PaypalThis is used for a registered author who enrolls in the HubPages Earnings program and requests to be paid via PayPal. No data is shared with Paypal unless you engage with this feature. (Privacy Policy)
    Facebook LoginYou can use this to streamline signing up for, or signing in to your Hubpages account. No data is shared with Facebook unless you engage with this feature. (Privacy Policy)
    MavenThis supports the Maven widget and search functionality. (Privacy Policy)
    Marketing
    Google AdSenseThis is an ad network. (Privacy Policy)
    Google DoubleClickGoogle provides ad serving technology and runs an ad network. (Privacy Policy)
    Index ExchangeThis is an ad network. (Privacy Policy)
    SovrnThis is an ad network. (Privacy Policy)
    Facebook AdsThis is an ad network. (Privacy Policy)
    Amazon Unified Ad MarketplaceThis is an ad network. (Privacy Policy)
    AppNexusThis is an ad network. (Privacy Policy)
    OpenxThis is an ad network. (Privacy Policy)
    Rubicon ProjectThis is an ad network. (Privacy Policy)
    TripleLiftThis is an ad network. (Privacy Policy)
    Say MediaWe partner with Say Media to deliver ad campaigns on our sites. (Privacy Policy)
    Remarketing PixelsWe may use remarketing pixels from advertising networks such as Google AdWords, Bing Ads, and Facebook in order to advertise the HubPages Service to people that have visited our sites.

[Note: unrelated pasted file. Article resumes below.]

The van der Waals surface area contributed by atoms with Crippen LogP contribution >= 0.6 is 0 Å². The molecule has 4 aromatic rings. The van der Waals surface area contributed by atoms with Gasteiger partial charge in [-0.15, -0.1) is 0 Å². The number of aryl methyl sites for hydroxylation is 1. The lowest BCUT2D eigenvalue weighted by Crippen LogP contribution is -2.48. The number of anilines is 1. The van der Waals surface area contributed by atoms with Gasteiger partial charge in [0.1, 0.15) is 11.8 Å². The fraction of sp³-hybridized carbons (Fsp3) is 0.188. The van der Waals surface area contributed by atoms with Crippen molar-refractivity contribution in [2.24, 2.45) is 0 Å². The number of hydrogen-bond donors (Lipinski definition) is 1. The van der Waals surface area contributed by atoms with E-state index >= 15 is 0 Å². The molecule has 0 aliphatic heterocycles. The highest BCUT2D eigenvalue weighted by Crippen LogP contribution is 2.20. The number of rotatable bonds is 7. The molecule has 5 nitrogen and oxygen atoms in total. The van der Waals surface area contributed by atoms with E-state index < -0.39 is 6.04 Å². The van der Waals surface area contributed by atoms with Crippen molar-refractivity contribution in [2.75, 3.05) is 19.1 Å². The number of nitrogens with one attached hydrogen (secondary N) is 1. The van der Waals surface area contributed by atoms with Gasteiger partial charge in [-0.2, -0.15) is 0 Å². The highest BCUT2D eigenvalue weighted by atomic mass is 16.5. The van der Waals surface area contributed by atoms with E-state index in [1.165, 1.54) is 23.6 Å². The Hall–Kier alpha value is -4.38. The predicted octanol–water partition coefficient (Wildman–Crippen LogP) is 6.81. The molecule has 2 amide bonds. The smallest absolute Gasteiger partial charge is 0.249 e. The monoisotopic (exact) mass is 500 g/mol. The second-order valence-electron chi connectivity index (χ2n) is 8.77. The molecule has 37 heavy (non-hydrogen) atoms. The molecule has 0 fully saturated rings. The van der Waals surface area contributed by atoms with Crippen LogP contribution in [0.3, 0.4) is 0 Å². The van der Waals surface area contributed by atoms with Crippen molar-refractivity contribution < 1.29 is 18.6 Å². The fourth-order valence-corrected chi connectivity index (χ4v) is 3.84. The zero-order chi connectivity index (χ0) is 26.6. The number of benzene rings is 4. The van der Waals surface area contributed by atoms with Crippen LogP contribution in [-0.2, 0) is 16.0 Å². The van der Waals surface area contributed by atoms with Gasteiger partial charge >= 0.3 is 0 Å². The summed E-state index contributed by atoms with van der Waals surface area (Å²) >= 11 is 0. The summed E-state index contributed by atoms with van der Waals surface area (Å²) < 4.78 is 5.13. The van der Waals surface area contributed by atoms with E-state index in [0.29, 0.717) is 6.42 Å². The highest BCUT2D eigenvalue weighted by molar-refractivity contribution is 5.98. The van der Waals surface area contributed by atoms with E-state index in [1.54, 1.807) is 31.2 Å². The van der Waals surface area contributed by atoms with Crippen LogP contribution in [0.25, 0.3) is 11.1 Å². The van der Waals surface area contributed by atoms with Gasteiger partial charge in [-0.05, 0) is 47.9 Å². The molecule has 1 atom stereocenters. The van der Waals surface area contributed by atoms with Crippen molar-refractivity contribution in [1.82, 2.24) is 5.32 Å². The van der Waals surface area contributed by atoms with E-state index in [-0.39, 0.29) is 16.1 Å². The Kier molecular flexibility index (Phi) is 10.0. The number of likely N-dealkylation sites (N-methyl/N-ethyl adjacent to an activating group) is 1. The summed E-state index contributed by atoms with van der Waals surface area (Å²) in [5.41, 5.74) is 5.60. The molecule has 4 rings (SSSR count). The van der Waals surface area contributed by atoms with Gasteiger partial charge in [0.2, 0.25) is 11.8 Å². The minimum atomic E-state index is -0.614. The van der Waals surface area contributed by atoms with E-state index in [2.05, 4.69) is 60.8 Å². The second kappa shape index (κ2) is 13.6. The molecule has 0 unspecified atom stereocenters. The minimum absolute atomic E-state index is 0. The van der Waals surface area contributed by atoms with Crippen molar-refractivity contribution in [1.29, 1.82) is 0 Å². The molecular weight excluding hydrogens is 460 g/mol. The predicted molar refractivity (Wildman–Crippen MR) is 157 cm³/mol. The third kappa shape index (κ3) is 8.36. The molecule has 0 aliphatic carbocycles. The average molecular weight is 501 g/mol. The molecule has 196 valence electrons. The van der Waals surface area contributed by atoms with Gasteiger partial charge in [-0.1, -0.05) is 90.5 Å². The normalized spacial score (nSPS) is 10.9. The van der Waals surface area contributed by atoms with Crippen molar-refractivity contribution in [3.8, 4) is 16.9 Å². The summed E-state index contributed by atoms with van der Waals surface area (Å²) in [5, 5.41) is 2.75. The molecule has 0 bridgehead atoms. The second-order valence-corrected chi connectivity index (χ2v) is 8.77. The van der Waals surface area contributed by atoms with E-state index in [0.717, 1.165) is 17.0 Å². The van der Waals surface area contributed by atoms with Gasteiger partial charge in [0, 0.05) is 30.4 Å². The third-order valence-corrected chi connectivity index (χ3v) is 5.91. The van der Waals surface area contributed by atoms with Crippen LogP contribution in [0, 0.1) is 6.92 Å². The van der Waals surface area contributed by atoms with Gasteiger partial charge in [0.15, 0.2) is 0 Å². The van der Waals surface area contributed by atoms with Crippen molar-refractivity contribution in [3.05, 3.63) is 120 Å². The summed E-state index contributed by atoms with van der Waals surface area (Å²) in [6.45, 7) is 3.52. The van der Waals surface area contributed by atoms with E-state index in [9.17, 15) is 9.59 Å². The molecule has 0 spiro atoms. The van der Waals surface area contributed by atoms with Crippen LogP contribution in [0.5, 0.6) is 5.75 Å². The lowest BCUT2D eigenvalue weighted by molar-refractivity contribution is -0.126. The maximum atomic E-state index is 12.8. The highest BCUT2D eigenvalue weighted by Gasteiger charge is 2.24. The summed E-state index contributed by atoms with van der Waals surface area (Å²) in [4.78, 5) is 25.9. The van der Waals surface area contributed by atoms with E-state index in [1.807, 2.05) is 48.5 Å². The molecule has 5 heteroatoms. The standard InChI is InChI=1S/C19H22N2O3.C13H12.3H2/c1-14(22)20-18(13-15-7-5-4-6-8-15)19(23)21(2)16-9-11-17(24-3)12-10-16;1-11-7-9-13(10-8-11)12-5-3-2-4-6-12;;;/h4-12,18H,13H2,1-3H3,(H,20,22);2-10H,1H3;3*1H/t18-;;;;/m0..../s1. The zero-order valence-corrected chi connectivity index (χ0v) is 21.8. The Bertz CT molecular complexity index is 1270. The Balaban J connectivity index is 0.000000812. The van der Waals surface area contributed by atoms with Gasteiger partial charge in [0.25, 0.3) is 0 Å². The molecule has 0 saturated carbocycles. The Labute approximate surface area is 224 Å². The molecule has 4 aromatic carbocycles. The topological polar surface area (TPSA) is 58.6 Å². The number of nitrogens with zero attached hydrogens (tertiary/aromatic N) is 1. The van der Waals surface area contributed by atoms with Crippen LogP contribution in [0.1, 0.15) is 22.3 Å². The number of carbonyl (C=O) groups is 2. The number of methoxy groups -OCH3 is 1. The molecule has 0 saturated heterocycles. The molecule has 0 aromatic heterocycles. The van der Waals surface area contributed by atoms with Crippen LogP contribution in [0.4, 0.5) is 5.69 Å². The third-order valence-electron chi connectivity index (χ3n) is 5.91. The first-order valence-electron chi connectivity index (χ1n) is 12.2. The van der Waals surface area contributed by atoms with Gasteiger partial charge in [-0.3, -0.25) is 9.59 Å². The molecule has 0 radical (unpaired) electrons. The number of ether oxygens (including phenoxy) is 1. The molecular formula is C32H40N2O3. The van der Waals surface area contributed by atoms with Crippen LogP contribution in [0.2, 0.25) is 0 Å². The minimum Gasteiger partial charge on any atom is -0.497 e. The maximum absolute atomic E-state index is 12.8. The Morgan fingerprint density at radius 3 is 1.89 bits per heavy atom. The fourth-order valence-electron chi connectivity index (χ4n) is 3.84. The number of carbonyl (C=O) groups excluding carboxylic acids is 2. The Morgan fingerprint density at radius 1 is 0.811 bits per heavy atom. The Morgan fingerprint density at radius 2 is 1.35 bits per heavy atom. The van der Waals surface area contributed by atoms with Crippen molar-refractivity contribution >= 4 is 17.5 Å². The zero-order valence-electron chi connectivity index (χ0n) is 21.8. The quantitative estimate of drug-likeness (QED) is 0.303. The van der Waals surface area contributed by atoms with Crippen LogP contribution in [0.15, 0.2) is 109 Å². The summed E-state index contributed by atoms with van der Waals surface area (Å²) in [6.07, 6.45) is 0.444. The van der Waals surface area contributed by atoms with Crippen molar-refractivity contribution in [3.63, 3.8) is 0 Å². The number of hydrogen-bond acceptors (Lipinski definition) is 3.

Conversion Tracking PixelsWe may use conversion tracking pixels from advertising networks such as Google AdWords, Bing Ads, and Facebook in order to identify when an advertisement has successfully resulted in the desired action, such as signing up for the HubPages Service or publishing an article on the HubPages Service.
    Statistics
    Author Google AnalyticsThis is used to provide traffic data and reports to the authors of articles on the HubPages Service. (Privacy Policy)
    ComscoreComScore is a media measurement and analytics company providing marketing data and analytics to enterprises, media and advertising agencies, and publishers. Non-consent will result in ComScore only processing obfuscated personal data. (Privacy Policy)
    Amazon Tracking PixelSome articles display amazon products as part of the Amazon Affiliate program, this pixel provides traffic statistics for those products (Privacy Policy)
    ClickscoThis is a data management platform studying reader behavior (Privacy Policy)